It was shortly after “Shoplifters” won the grand prize at Cannes that the French newspaper Le Figaro first noticed Prime Minister Abe did not make any congratulatory calls to the director, with the catchy headline, “A Family Affair: The Embarrassment Prize for the Japanese Government.”
The publication blamed his silence on the fact that Kore-eda had openly criticized the Abe administration, which is true. Kore-eda has participated in demonstrations against the strongly disliked Peace Preservation Act, which would allow Japan to fight in wars overseas and was passed under Abe. Kore-eda has also openly criticized Abe’s Liberal Democratic Party for pressuring the Japanese media to not air critical coverage of their candidates. However, those probably are not the only reasons the film is reviled by Abe supporters.
In some ways, Abe’s silence seems very odd when you consider how quickly he jumps on board to congratulate Japanese citizens, and even people of Japanese descent, for their achievements. He even personally congratulated Kazuo Ishiguro for winning the Nobel prize for literature, despite Ishiguro having lived most of his life in England, not being a Japanese citizen, and speaking Japanese very poorly.
On the other hand, this isn’t the first time Abe’s silence has been conspicuous. Last year, when the NPO International Campaign to Abolish Nuclear Weapons (ICAN) won the Nobel Peace Prize for its activities, Japan’s atomic bomb survivors were ecstatic, but kamikaze movie fan Abe and the Japanese government were silent. The Ministry of Foreign Affairs only released a comment two days later. When ICAN Executive Director Beatrice Fihn came to Japan, the Prime Minister snubbed her, citing dubious “scheduling conflicts.”
After numerous reports in the Japanese and foreign media which lampooned Abe’s petty refusal to recognize Kore-eda’s work, on June 7, Education minister Yoshimasa Hayashi, after being questioned in parliament, said he would like to invite Kore-eda to come to the ministry for a celebration, adding that, “I’m not sure he would come.”
Kore-eda responded on his homepage the same day, under a heading, “Congratulations” gently declining the late offer. He explained that he was refusing all awards or decorations from local government bodies, pointing out, “There was a time when movies were made to align with ‘national interest’ and ‘national policy’; when you consider and reflect on how that brought about great unhappiness and misfortune in the past, perhaps the best thing to do is keep a graceful distance from state powers.”
Kore-eda has said in interviews before that unlike Germany, which has reconciled with its Nazi past, Japan has failed to address its own atrocities committed during the war and its own shameful history. While Kore-eda has been restrained in his criticism of Abe, “The Walt Disney of Japan” legendary animated film director Hayao Miyazaki, has been brutally frank in expressing dislike and disdain for the hawkish leader. Miyazaki has said, “He [Abe] thinks he will go down in history as a great man who changed Japan’s [pacifist] constitution. Tomfoolery. ”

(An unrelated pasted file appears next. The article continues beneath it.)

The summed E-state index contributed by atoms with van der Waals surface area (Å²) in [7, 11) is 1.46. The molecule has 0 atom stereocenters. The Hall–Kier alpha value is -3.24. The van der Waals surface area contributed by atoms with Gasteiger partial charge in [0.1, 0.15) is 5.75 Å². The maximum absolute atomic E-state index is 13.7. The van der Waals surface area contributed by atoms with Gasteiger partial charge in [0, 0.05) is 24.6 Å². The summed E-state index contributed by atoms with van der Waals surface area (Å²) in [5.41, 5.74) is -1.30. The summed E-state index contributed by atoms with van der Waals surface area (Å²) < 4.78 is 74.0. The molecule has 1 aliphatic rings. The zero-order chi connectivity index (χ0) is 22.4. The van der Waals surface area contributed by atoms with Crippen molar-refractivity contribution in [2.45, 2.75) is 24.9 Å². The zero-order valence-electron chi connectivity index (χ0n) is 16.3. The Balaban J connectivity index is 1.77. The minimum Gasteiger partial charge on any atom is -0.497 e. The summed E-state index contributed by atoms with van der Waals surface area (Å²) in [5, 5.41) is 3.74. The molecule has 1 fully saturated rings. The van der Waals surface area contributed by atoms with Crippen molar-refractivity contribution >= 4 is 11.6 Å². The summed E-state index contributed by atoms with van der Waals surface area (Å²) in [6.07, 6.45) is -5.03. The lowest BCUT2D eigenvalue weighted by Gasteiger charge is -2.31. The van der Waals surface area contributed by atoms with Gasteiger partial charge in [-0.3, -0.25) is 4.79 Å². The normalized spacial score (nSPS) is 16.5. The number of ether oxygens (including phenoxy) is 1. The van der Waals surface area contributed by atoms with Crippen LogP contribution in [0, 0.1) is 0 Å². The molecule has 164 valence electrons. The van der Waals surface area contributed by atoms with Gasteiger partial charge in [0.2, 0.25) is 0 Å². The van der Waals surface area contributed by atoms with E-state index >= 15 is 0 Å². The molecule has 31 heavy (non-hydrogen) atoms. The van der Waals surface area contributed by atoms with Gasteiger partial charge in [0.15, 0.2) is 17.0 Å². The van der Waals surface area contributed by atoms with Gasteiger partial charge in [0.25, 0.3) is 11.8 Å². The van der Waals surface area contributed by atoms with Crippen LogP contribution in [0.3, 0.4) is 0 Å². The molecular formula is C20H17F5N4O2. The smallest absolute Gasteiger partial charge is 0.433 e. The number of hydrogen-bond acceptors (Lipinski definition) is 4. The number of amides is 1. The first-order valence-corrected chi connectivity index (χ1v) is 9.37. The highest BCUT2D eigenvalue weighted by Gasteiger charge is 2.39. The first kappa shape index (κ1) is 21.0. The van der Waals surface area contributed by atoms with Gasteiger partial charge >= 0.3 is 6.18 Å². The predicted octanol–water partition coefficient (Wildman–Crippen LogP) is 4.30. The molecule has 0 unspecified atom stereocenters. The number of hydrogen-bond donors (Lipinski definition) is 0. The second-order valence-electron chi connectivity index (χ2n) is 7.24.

While Abe has been silent about the film, his political allies have lashed out at the movie and the director. They have accused Kore-eda of promoting shoplifting, condoning crime, and making political propaganda.
It would seem apparent that Kore-eda isn’t making a heavy handed political statement in the film; he’s simply showing a side of Japan that the ruling coalition would prefer people didn’t see. It’s not a film depicting an anime world, or a shiny Japan full of robot helpers, amazing technological advances, teenage girls singing pop songs in skimpy clothes, or a nation flourishing under Abenomics. It’s one of the most accurate depictions of modern hardships we’ve ever seen on screen.
One in six children in Japan now lives in poverty. Half of all single mother households do as well. The number of people who have regular employment with all the benefits it carries has been declining for years. Death by overwork (karoshi) is a chronic problem that won’t go away and Abe’s latest “labor reforms” are certainly going to make life harder for anyone who isn’t a CEO. In fact, they legalize 100 hours of overtime a month, 20 hours more than what the Ministry of Health, Labor and Welfare deems dangerous. Some jobs will have overtime pay removed entirely. Technically, you can’t work to death if no one keeps track of your hours, or has responsibility for them, so perhaps that’s one way to eliminate the problem.
The movie references eloquently the real problems of part-time workers. It shows what happens when the father injures himself on the job––no substantial compensation, no support, no unemployment benefits–not enough of an injury. In the movie, the mother’s time on the job is gradually reduced when the company brings in another staple of Abenomics, “work-sharing.” When the son asks his father to explain what the term means, he jokes, “It means we all get a little bit poorer together.” The mother is eventually laid off during restructuring. Yes, the film is fiction — but the events it’s based on are not. The film’s depiction of how poorly cases of child abuse are handled in Japan is also sadly true.
Ironically, on the day of the Kore-eda press conference, Tokyo police arrested a married couple on suspicion of neglect resulting in the death of the mother's 5-year-old daughter. The little girl left behind a notebook pleading with her parents to stop abusing her, promising to work harder. The child had been previously taken into protective custody and the police in another prefecture had twice recommended her stepfather be prosecuted for abuse. The authorities kept returning her to her “real parents” until they finally killed her. That’s how the Japanese government protects children.
It’s no wonder Abe dislikes this film. It’s a vivid picture of the misery in Japan he and his ruling coalition have helped create. It’s probably hard to congratulate the man who reminds the world that you were born with a silver spoon in your mouth and a Hinomaru flag where your heart should be.
At the foreign journalists club press conference, Kore-eda was asked again if it was a political film, was it targeting a politician or a leader? Kore-eda’s responded as follows:
“Not at all. In my TV director days, a senior director told me to make things for one specific person, that even if your audience gets bigger, you should always make things for that particular individual [in mind]. It could be your mother or a grandmother or a friend but by doing so your message will reach a bigger audience. That was when I was in my twenties and I’ve followed this advice ever since. I realize with this question, that I made this film for the little girl who read the Swimmy story to me. This film is for her.”